Does chemotherapy kill cancer stem cells?

They will say yes they do for sure; however that is only part of the story. They cause heavy collateral damage to healthy cells, as well as failing to kill cancer stem cells, which cause chemo resistance, increased malignancy and secondary tumours. Also there are many natural plant compounds that outperform chemo with no side effects. See here.

I read that chemotherapy drugs are carcinogenic. Can this treatment cause more cancers in my body?

Yes they are, but the oncologist in all probability will down play it or use the drug company’s official (biased and inaccurate) data.

Most if not all chemo drugs are registered carcinogens at the Government level. Even the ones which have slipped through the net are cancer causing. Why? In simple terms they destroy the mitochondria (the energy producing part of your cells) of your healthy cells, which not only cause healthy cell death, but cell proliferation; cell proliferation is the hallmark of cancer, in this case secondary cancers.

How do we know this? Well Professor Thomas Seyfried wrote a ground breaking book in 2012, “Cancer as a Metabolic Disease”, which postulates that mitochondrial damage or dysfunction leads to DNA damage, in turn cell proliferation i.e. cancer.

What other options are available besides standard treatment?

They will probably say “other options don’t work” or “these are the best options that we have”. This is actually nonsense as there are many natural plant extracts that are more effective than chemo and actually kill the cancer stem cells, the main cause of secondary cancers and increased malignancy.

What do you recommend I eat while I’m doing chemotherapy?

They will probably tell you to go ahead and eat anything you want. This is shocking and demonstrates their lack of training and understanding in nutrition. Cancer cells are ravenous for glucose, which they get mainly from carbohydrates of all kinds. Hence limiting carbs (using a ketogenic diet), will help starve cancer cells. See here.

What’s the best anti-cancer diet? What is the best diet for a cancer patient?

They will have no clue; sorry, but this is the sad reality of modern cancer care in the UK and further afield. What they should be saying is a low carb, mainly plant based diet with raw organic fruits and vegetables, green juicing, probiotic and prebiotic foods and sprouted seeds e.g. broccoli seeds, with at least 80% of the diet coming from raw, uncooked foods.

Are there any foods that I should avoid?

They will probably reiterate what they said above and that was to eat anything you like. Instead they should be saying, NO grains e.g. wheat, cereals, corn, rice etc., NO sugar, NO refined vegetable oils, NO alcohol, NO processed or junk foods, NO charred foods.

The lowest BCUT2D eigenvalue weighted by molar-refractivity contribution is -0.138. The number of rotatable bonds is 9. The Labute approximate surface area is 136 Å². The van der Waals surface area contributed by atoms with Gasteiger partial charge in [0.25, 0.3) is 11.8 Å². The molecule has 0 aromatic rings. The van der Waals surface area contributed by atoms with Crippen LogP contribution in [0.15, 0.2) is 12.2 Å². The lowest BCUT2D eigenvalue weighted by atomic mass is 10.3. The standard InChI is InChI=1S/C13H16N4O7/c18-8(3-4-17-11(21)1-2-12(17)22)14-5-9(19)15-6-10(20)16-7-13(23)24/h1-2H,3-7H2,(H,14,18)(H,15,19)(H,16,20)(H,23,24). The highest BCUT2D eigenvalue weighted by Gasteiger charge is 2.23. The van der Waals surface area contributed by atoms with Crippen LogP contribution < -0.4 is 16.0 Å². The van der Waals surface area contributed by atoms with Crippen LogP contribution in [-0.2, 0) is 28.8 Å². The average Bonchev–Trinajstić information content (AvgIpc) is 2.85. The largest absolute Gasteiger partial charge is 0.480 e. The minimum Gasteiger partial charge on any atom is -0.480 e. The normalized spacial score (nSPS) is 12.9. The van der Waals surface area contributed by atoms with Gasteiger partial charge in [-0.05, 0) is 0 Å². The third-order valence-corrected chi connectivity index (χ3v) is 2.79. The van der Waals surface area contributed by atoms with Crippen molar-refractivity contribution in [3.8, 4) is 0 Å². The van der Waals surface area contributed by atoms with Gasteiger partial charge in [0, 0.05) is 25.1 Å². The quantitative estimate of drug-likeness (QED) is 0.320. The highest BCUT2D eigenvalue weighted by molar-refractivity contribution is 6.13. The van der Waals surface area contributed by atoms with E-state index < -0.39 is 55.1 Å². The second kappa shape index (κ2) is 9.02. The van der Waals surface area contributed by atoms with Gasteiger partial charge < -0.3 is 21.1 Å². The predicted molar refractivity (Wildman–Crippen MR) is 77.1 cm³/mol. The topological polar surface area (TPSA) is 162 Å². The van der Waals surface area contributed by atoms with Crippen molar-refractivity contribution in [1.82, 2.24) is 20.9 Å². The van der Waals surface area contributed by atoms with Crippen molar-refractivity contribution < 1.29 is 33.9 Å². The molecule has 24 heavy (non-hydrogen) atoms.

How many patients do you treat per year? How many do you see per day?

He or she may say, “I treat a thousand patients a year, or something.” By the way, you’re setting them up for the next question. You want to ask this one first.

How many patients have you cured of my disease?

He or she may have just been boasting about how many patients he treats, and now you’re saying, “How many of them have you cured?” You can follow this up with…

I’m just really nervous about this. I’d like to get references. Can I speak to five patients with the same cancer as me that you’ve cured that are cancer free after five years? Is that possible?

They will probably say that we can’t give that information out, since it is confidential. Then you can say well could you call them and ask if they would talk with me directly; I’m sure they would only be too happy to sing your praises if you helped them back to health.

Do you have any former patients that have been in remission for over 10 years? That’s even better. I would really love to speak to them if you have any. 

This may sound a bit much, but think about it logically; if you were having a new roof on your house or a new kitchen fitted, you would want references from the tradesmen surely.

This is your health, which trumps every other part of your life so you will want some kind of references into the oncologist’s success rates. There is nothing unreasonable about it.

What about Insulin Potentiated Therapy

They won’t have a clue in all probability since it is not part of their training and it would never be considered as such, since it only uses 10% (in a highly targeted fashion) of the standard drug doses; one tenth is not a lot of drug, which would equal a fraction of the chemo drug profits compared to the profits that would be reaped when the standard doses of drugs are administered.

You can make the point that there is much less collateral damage to healthy cells due to the highly targeted (directly to the tumours) delivery system and then ask them, would that not be in line with the Hippocratic Oath, which states that doctors should firstly do no harm?

You can say to your oncologist, if you would like some time to research it, I can point you in the right direction and you can give them this article to read.